CDOT closes Highway 24 indefinitely |

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CDOT closes Highway 24 indefinitely

CDOTA closeup view looking into the sinkhole that closed Hwy. 24 near Leadville. Officials say the sinkhole is actually a 19th-century railroad tunnel that collapsed decades ago.

A sinkhole that turned out to be a collapsed railroad tunnel has indefinitely closed Highway 24 near Leadville.

After announcing Tuesday morning they’d reopen one lane to passenger vehicles, the Colorado Department of Transportation decided Tuesday afternoon the road just isn’t safe. It is now closed between Red Cliff and Leadville in both directions.

A sinkhole measuring 20 feet by 30 feet around and more than 100 feet deep collapsed Monday afternoon, causing CDOT crews to close the road.

All motorists will be detoured to State Highway 91. Crews marked and barricaded the sinkhole from the highway, but decided Tuesday that the sinkhole could expand and that it wasn’t safe to allow motorists anywhere near it.

There is no estimated date to reopen the road.

“After looking at it all day Tuesday and seeing how it did with cars driving over it, our engineers decided it was not safe for motorists,” said Ashley Mohr, CDOT’s regional public relations manager. “It’s not a disaster right now, and we don’t want it to become one.”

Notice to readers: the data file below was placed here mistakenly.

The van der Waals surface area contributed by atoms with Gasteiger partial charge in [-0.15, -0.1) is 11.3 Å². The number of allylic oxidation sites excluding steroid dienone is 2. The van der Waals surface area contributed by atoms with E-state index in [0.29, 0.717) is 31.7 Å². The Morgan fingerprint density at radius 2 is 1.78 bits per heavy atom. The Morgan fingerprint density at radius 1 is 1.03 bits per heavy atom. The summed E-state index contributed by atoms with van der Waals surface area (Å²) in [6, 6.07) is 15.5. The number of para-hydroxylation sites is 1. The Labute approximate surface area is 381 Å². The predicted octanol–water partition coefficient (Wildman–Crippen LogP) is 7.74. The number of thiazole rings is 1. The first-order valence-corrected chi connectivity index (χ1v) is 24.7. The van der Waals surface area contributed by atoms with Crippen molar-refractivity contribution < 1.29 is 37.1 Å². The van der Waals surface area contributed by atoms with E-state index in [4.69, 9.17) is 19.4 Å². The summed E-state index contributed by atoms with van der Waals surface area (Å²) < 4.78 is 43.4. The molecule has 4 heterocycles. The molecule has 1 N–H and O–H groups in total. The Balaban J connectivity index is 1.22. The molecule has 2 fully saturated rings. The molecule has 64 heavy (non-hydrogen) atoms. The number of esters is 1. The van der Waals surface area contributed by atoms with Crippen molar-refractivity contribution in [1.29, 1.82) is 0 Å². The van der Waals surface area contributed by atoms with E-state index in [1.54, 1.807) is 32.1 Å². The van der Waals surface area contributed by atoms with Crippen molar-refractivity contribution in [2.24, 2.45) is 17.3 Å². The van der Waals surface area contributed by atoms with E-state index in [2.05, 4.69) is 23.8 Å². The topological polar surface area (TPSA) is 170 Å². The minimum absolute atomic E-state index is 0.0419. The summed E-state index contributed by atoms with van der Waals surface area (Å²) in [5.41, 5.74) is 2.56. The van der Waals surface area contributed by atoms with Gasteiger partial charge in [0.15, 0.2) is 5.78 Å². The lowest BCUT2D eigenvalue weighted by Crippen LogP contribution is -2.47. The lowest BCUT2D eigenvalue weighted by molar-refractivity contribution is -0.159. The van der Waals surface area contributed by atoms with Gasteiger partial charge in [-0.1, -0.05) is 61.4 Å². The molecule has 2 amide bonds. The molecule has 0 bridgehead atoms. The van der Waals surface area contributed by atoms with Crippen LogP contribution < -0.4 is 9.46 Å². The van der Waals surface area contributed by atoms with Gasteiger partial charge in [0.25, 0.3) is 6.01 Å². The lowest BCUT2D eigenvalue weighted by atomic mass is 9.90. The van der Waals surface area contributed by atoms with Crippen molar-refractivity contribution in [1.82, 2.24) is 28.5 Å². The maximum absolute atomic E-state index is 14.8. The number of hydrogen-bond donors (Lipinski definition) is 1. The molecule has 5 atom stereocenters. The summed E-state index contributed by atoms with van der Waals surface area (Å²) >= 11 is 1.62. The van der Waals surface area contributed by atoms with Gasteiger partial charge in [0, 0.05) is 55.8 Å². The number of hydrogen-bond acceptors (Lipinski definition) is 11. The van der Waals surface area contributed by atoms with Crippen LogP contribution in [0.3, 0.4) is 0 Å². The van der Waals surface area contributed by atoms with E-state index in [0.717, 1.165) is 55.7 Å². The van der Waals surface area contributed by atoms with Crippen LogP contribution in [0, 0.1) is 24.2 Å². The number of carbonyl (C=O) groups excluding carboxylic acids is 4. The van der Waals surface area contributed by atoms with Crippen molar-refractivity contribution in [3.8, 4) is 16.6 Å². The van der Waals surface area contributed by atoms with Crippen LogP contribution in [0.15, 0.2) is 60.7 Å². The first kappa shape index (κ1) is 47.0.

The Highway 24 sinkhole is deeper than crews thought – they originally estimated it to be about 45 feet deep.

The sinkhole is actually a century-old abandoned railroad tunnel that collapsed decades ago, CDOT engineers, maintenance supervisors and geological experts determined.

The tunnel was built between 1900 and 1910 and ran under Tennessee Pass, but collapsed when the wood beams supporting it gave away.

No one is exactly sure when that tunnel collapsed, but Union Pacific Railroad built another tunnel in the 1940s, Mohr said. The newer one is lined with concrete and is doing just fine.

CDOT engineers have been all over that sinkhole Monday and Tuesday, and learned all sorts of interesting stuff.

When that original tunnel collapsed, it filled with all kinds of earth and rock.

Since the hole reached so far into the earth, much of the soil was still frozen until recently. The hot weather finally finished melting it and it collapsed Monday, Mohr said.

Federal highway officials built U.S. Highway 24 right over that collapsed tunnel and it’s been driven over ever since.

No one is certain if highway engineers at the time knew about the collapsed tunnel, or even if Union Pacific knew about it, Mohr said.

CDOT engineers and maintenance crews used mirrors Tuesday morning to bounce around reflections of the sun, all the way to the bottom of the sinkhole. That enabled them to get an accurate measurement.

They’re not sure if the collapsed tunnel runs level. But at the deepest point they’ve found so far, it’s about 100 feet deep, Mohr said.

They’re not sure when it will be repaired, or even what it will take.

About 45 feet down, the hole starts to curl back under the highway, Mohr said.

The sinkhole is almost exactly halfway between Red Cliff and Leadville, on the north side of Tennessee Pass.

In June 2003, a 20-foot sinkhole collapsed the westbound lane of Interstate 70 above East Vail. Hundreds were evacuated from their homes overnight.

That one shut down a 24-mile stretch of I-70 between Copper Mountain and Vail.

For real-time updates about road conditions and the sinkhole in our area, go to